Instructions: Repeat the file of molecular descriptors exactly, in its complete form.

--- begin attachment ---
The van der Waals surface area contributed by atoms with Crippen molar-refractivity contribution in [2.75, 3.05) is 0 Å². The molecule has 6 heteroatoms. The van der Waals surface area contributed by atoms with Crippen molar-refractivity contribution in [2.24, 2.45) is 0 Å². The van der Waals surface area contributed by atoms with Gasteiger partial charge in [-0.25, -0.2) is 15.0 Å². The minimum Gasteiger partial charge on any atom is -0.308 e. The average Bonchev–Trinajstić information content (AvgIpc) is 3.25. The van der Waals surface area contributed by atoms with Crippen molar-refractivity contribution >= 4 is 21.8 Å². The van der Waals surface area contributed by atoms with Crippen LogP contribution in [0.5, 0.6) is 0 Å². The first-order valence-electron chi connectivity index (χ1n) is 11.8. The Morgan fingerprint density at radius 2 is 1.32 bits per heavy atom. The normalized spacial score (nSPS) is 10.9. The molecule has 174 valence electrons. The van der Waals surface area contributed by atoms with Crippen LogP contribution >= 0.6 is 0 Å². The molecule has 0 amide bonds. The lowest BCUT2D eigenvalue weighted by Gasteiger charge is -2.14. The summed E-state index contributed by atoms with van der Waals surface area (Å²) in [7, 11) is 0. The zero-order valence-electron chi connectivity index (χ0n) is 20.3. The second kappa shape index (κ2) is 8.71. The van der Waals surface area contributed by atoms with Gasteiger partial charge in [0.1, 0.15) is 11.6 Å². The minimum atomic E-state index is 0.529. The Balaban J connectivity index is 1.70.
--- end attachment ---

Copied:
The van der Waals surface area contributed by atoms with Crippen molar-refractivity contribution in [2.75, 3.05) is 0 Å². The molecule has 6 heteroatoms. The van der Waals surface area contributed by atoms with Crippen molar-refractivity contribution in [2.24, 2.45) is 0 Å². The van der Waals surface area contributed by atoms with Gasteiger partial charge in [-0.25, -0.2) is 15.0 Å². The minimum Gasteiger partial charge on any atom is -0.308 e. The average Bonchev–Trinajstić information content (AvgIpc) is 3.25. The van der Waals surface area contributed by atoms with Crippen molar-refractivity contribution >= 4 is 21.8 Å². The van der Waals surface area contributed by atoms with Crippen LogP contribution in [0.5, 0.6) is 0 Å². The first-order valence-electron chi connectivity index (χ1n) is 11.8. The Morgan fingerprint density at radius 2 is 1.32 bits per heavy atom. The normalized spacial score (nSPS) is 10.9. The molecule has 174 valence electrons. The van der Waals surface area contributed by atoms with Crippen LogP contribution >= 0.6 is 0 Å². The molecule has 0 amide bonds. The lowest BCUT2D eigenvalue weighted by Gasteiger charge is -2.14. The summed E-state index contributed by atoms with van der Waals surface area (Å²) in [7, 11) is 0. The zero-order valence-electron chi connectivity index (χ0n) is 20.3. The second kappa shape index (κ2) is 8.71. The van der Waals surface area contributed by atoms with Gasteiger partial charge in [0.1, 0.15) is 11.6 Å². The minimum atomic E-state index is 0.529. The Balaban J connectivity index is 1.70.